W*: You are known for artworks that offer meditations on mortality and afterlife. How has your relationship to the subject evolved over your career, and especially during the current pandemic?
CS: All my work is inspired by my life or by a personal emotion. I try to expand this emotion into something universal to connect with others. I have tried to express emotions in my art that I would never be able to explain. In the past, I have had to overcome some serious medical conditions, and creating art has helped me to survive. The current situation has also inspired me to work with new materials. Life will continue to push me.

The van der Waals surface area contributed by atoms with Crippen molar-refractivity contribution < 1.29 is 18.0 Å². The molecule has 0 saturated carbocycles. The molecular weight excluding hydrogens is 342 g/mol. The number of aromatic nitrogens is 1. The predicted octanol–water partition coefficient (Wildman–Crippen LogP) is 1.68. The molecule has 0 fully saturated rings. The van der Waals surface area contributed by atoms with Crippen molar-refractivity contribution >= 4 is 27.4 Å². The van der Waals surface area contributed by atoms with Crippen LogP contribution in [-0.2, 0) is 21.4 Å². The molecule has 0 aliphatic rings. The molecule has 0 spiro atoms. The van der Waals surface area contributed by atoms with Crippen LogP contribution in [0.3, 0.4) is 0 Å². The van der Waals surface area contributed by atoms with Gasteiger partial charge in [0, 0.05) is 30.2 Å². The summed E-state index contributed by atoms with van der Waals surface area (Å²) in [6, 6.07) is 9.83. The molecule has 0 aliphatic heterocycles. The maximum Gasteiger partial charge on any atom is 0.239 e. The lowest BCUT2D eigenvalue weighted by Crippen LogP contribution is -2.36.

W*: You have built installations from day to day objects: keys, luggage and window frames, to name a few. What did you find persuasive about these objects, and how do you incorporate them in your art?
CS: Many years ago, I bought some old suitcases at a flea market in Berlin. When I opened them at home, I could feel the existence of the previous owner. Even though I never met them, I could feel their presence. I believe the objects that surround us accumulate our existence. When I leave my bed in the morning, you can see traces of my body in the sheets.
W*: What draws you to the idea of creating ephemeral installations that are delicate in construction, and often have to be taken apart rather than preserved after each show?
CS: The single line of thread is like a line in a painting. With the thread I am drawing in the air, in an unlimited space. With the material I can create new spaces. They might be deconstructed after the exhibition, but they will live in the memory of the visitors forever.
W*: What has been your career highlight to date?